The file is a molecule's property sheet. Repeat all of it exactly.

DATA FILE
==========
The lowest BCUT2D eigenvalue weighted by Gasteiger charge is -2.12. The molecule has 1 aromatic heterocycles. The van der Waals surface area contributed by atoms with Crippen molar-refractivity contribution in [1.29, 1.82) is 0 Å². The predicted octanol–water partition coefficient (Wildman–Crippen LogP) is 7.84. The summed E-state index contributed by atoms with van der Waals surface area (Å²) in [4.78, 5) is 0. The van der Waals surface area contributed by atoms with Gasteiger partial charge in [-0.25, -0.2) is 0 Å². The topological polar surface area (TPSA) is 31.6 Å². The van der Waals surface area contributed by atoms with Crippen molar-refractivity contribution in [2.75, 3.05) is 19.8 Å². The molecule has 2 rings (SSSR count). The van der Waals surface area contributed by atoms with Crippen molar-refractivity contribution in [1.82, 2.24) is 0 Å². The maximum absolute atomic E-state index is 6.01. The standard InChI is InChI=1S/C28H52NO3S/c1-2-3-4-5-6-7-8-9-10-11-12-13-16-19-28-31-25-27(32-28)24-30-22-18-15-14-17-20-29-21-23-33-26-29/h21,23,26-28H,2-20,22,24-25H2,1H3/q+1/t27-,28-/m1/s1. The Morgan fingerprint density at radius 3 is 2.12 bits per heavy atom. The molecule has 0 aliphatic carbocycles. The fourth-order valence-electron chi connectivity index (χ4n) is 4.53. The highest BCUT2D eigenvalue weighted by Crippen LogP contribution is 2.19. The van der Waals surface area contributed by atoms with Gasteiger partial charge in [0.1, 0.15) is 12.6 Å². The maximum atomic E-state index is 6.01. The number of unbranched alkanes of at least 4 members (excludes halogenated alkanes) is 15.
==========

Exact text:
The lowest BCUT2D eigenvalue weighted by Gasteiger charge is -2.12. The molecule has 1 aromatic heterocycles. The van der Waals surface area contributed by atoms with Crippen molar-refractivity contribution in [1.29, 1.82) is 0 Å². The predicted octanol–water partition coefficient (Wildman–Crippen LogP) is 7.84. The summed E-state index contributed by atoms with van der Waals surface area (Å²) in [4.78, 5) is 0. The van der Waals surface area contributed by atoms with Gasteiger partial charge in [-0.25, -0.2) is 0 Å². The topological polar surface area (TPSA) is 31.6 Å². The van der Waals surface area contributed by atoms with Crippen molar-refractivity contribution in [2.75, 3.05) is 19.8 Å². The molecule has 2 rings (SSSR count). The van der Waals surface area contributed by atoms with Crippen molar-refractivity contribution in [1.82, 2.24) is 0 Å². The maximum absolute atomic E-state index is 6.01. The standard InChI is InChI=1S/C28H52NO3S/c1-2-3-4-5-6-7-8-9-10-11-12-13-16-19-28-31-25-27(32-28)24-30-22-18-15-14-17-20-29-21-23-33-26-29/h21,23,26-28H,2-20,22,24-25H2,1H3/q+1/t27-,28-/m1/s1. The Morgan fingerprint density at radius 3 is 2.12 bits per heavy atom. The molecule has 0 aliphatic carbocycles. The fourth-order valence-electron chi connectivity index (χ4n) is 4.53. The highest BCUT2D eigenvalue weighted by Crippen LogP contribution is 2.19. The van der Waals surface area contributed by atoms with Gasteiger partial charge in [0.1, 0.15) is 12.6 Å². The maximum atomic E-state index is 6.01. The number of unbranched alkanes of at least 4 members (excludes halogenated alkanes) is 15.